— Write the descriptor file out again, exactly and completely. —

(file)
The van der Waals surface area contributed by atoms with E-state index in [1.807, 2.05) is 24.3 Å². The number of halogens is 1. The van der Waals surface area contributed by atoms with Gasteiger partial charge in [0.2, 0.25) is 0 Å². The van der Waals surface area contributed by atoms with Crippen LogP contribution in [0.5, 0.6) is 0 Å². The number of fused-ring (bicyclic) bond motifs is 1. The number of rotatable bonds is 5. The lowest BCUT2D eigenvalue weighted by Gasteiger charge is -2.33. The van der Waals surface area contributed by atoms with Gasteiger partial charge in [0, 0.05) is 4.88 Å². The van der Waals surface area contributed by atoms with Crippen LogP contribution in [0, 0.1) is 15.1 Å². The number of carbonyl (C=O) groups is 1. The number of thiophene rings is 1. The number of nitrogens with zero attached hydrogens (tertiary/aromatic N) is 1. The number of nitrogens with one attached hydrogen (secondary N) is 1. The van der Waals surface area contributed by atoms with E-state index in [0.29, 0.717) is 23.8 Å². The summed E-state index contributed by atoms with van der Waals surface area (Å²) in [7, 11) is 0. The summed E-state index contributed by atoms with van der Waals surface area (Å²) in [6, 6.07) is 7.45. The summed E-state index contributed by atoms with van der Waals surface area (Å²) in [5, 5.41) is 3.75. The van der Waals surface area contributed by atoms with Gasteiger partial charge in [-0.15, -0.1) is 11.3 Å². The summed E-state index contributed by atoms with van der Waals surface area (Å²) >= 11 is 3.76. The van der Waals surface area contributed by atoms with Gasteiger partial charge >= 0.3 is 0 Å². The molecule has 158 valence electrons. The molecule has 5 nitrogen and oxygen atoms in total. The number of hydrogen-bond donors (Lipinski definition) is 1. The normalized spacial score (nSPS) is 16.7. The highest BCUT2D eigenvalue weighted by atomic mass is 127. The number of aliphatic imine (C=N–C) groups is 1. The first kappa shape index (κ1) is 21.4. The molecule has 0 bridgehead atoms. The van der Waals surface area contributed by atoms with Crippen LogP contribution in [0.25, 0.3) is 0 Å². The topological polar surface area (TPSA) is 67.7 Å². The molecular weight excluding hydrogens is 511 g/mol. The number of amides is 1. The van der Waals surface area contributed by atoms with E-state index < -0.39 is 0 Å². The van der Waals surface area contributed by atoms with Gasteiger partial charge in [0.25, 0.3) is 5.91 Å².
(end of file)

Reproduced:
The van der Waals surface area contributed by atoms with E-state index in [1.807, 2.05) is 24.3 Å². The number of halogens is 1. The van der Waals surface area contributed by atoms with Gasteiger partial charge in [0.2, 0.25) is 0 Å². The van der Waals surface area contributed by atoms with Crippen LogP contribution in [0.5, 0.6) is 0 Å². The number of fused-ring (bicyclic) bond motifs is 1. The number of rotatable bonds is 5. The lowest BCUT2D eigenvalue weighted by Gasteiger charge is -2.33. The van der Waals surface area contributed by atoms with Gasteiger partial charge in [0, 0.05) is 4.88 Å². The van der Waals surface area contributed by atoms with Crippen LogP contribution in [0, 0.1) is 15.1 Å². The number of carbonyl (C=O) groups is 1. The number of thiophene rings is 1. The number of nitrogens with zero attached hydrogens (tertiary/aromatic N) is 1. The number of nitrogens with one attached hydrogen (secondary N) is 1. The van der Waals surface area contributed by atoms with E-state index in [0.29, 0.717) is 23.8 Å². The summed E-state index contributed by atoms with van der Waals surface area (Å²) in [7, 11) is 0. The summed E-state index contributed by atoms with van der Waals surface area (Å²) in [6, 6.07) is 7.45. The summed E-state index contributed by atoms with van der Waals surface area (Å²) in [5, 5.41) is 3.75. The van der Waals surface area contributed by atoms with Gasteiger partial charge in [-0.15, -0.1) is 11.3 Å². The summed E-state index contributed by atoms with van der Waals surface area (Å²) >= 11 is 3.76. The van der Waals surface area contributed by atoms with Gasteiger partial charge >= 0.3 is 0 Å². The molecule has 158 valence electrons. The molecule has 5 nitrogen and oxygen atoms in total. The number of hydrogen-bond donors (Lipinski definition) is 1. The normalized spacial score (nSPS) is 16.7. The highest BCUT2D eigenvalue weighted by atomic mass is 127. The number of aliphatic imine (C=N–C) groups is 1. The first kappa shape index (κ1) is 21.4. The molecule has 0 bridgehead atoms. The van der Waals surface area contributed by atoms with Crippen LogP contribution in [0.25, 0.3) is 0 Å². The topological polar surface area (TPSA) is 67.7 Å². The molecular weight excluding hydrogens is 511 g/mol. The number of amides is 1. The van der Waals surface area contributed by atoms with E-state index < -0.39 is 0 Å². The van der Waals surface area contributed by atoms with Gasteiger partial charge in [0.25, 0.3) is 5.91 Å².